Send to

Choose Destination
Cancer. 2008 Feb 1;112(3):562-71.

Significance of age in acute myeloid leukemia patients younger than 30 years: a common analysis of the pediatric trials AML-BFM 93/98 and the adult trials AMLCG 92/99 and AMLSG HD93/98A.

Author information

Pediatric Hematology/Oncology, Children's Hospital, University of Münster, Münster, Germany.



Data on the impact of age in acute myeloid leukemia (AML) patients <30 years treated in pediatric and adult trials are scarce.


In all, 891 patients <18 years were treated in the pediatric trials AML-BFM 93/98 and 290 adolescents and young adults (>16 to <30 years) in the AMLCG 92/99 and AMLSG HD93/98A trials. Treatment schedules and dose intensities were comparable.


Initial features and risk factors differed considerably between infants (<2 years) and older age groups and only slightly between children (2 to <13), adolescents (13 to <21) and young adults (21 to <30). Treatment results were most favorable in children (5-year event free survival [EFS]: 54% +/- 3%), slightly inferior in adolescents (46% +/- 4%, P = .03), and unfavorable in young adults (28% +/- 5%, P = .0001). Excluding patients with favorable karyotypes, the results were similar in infants and children (EFS: 44% +/- 4% and 46% +/- 3%, respectively) and inferior in adolescents (35% +/- 4%) and young adults (23% +/- 4%). There was an increased, age-related percentage and inferior outcome in patients with >5% bone marrow blasts after induction. EFS was especially poor in young adults, with blasts >5%. The blast count after induction was of no prognostic value in patients with favorable karyotypes, but a significant risk factor in patients with other cytogenetics.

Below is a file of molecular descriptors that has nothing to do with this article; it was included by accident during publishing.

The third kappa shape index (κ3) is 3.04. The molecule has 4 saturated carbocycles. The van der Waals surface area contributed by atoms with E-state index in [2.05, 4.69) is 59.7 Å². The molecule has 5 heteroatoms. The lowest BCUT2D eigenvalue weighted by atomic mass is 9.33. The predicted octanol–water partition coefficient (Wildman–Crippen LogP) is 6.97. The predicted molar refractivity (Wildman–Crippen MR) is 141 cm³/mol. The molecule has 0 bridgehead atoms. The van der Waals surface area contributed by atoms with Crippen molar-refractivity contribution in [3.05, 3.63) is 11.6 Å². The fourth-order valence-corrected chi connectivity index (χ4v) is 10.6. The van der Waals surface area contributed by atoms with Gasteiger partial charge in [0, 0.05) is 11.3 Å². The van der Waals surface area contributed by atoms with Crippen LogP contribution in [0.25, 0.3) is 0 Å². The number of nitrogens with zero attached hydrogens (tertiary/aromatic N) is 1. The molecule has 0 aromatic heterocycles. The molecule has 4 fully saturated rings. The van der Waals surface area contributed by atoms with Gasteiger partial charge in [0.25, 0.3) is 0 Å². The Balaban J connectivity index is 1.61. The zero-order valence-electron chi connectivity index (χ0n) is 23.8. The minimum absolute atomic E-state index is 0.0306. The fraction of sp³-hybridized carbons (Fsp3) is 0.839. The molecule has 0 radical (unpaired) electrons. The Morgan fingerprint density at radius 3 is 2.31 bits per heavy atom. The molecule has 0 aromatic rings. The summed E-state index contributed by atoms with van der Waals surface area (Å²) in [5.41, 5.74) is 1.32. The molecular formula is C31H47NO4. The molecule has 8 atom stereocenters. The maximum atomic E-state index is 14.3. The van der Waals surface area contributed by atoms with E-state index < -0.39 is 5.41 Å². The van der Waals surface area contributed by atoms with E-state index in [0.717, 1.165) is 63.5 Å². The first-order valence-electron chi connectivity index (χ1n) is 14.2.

Biologic data differed mainly between infants and older age groups. When comparing the same age groups, outcome was similar between the trial groups, which differed from reports concerning acute lymphoblastic leukemia. However, the prognosis decreased after childhood independent of other risk factors. This indicates that even in the younger cohorts increasing age may be an additional unfavorable factor.

[Indexed for MEDLINE]
Free full text

Supplemental Content

Full text links

Icon for Wiley
Loading ...
Support Center